Your broker should have a discussion with you about your experience and help to guide you into a business that will actually work for you.


3. Your Expectations


A great broker will also be very interested in finding out what your expectations are with regard to the business you want to buy.


Are you looking for a business that has all of the numbers laid out in black and white on tax returns? Would you be willing to purchase a business whose income is more cash-based and what’s called “owner-to-prove”? How would you like the income to be derived for a business you own?


A great broker is not going to send you the past three years of tax returns and a current P&L (Profit & Loss statement) and leave you to figure out the rest for yourself. Businesses are generally very complex when it comes to determining what the numbers actually mean in terms of the return an owner gets on their investment. A good broker is going to walk you through the numbers so you get a really good idea of how the business is performing, as well as pointing out the areas where there is room for growth.


For example, a business may show a loss on paper, but when you add back in the salaries taken by owners, vehicles paid for by the business, etc., the business is actually quite profitable.


A great broker will also ask you about what you would ultimately like your work day to look like. How many hours are you looking to spend at your business a week? Are you looking for a major role, say as the head chef, or more of a managerial position?


These are important details when deciding what kind of business you are looking for, and a good broker will make sure your expectations align with the businesses you are considering.


The Bottom Line


We, as business brokers, are here to help you find a business that works for you. Finding and developing a good relationship with a great broker will be instrumental in your success finding and purchasing a business. If all you’ve done so far to vet brokers is shoot out a dozen emails, take the time to get a few brokers on the phone. Their questions will speak volumes about their ability to guide you through this process and reach your goals.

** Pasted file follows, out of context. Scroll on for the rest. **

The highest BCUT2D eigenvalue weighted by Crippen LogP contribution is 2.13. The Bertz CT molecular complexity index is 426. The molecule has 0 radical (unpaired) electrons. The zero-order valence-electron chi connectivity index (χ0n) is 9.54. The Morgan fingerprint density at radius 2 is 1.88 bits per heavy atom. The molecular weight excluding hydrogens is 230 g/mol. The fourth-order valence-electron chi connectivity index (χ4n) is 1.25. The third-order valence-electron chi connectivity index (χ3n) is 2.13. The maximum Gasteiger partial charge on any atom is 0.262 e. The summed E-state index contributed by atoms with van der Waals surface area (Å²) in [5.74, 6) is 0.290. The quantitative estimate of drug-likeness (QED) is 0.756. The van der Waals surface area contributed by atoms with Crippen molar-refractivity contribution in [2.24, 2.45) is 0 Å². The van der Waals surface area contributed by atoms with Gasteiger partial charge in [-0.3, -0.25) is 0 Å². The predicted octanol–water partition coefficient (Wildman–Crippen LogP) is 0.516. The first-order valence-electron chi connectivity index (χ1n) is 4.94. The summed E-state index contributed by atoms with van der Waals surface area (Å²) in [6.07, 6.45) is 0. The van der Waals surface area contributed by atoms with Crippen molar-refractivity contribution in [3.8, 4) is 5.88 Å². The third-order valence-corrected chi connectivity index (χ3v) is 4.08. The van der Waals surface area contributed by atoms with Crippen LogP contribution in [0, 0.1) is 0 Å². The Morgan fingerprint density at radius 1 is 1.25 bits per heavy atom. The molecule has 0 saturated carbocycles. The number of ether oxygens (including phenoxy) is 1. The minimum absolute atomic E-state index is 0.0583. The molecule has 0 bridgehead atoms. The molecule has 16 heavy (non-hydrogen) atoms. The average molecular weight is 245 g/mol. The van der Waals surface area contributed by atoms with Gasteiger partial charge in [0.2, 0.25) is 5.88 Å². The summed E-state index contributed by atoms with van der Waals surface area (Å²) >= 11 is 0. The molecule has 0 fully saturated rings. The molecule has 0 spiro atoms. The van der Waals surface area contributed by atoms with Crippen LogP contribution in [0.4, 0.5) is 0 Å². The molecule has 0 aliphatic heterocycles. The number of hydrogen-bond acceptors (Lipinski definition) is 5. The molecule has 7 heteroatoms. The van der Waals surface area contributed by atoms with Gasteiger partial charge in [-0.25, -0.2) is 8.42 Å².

Are you a business buyer who hasn’t been asked any of these questions? Do you have questions of your own about what financial information you would need to buy a business, what industry would be right for you, or what your expectations should be? Ask us! Leave us a comment or question here, and we will be happy to help answer all of your business buying questions.

Michael Monnot


Business Broker 101: A Business Buyer’s Guide to Working With a Broker, Part 1: Why Do I Need a Business Broker?

When you enter the business market, you will come across a group of professionals called business brokers.


Who are they and what is their role on the buyer’s side of a business sale?


Business brokers represent the transaction, and it is their job to list and sell existing businesses. The broker typically works on commission, and that commission is typically paid by the seller.


While it might seem at first like only a business seller needs a broker – if you are on the buyer side of these transactions, then your own broker can be an invaluable resource.




A business broker can help you with every part of the business buying process. Buying a business can be a complicated and patience-testing endeavor. Having a professional to help you navigate this process will help you reach your ultimate goal of buying business.


Here’s why:


  • A good business broker will help you with deciding what kind of business would be right for you based on your goals and experience, and then help you find that business in the market. Using a broker will give you access to more listings than you would be able to find on your own, and may also give you access to businesses that are not yet on the open market.


  • A broker is a great buffer between you and the seller’s side of negotiations. In almost every case, the buyer and seller of a business will have to work together during a training period after the close of the sale. The more amicable you can keep your relationship the better that training period will be. The best way to keep things amicable between the two parties is to use an intermediary during the transaction process. Your own intermediary will be best for getting across the things that are important to you.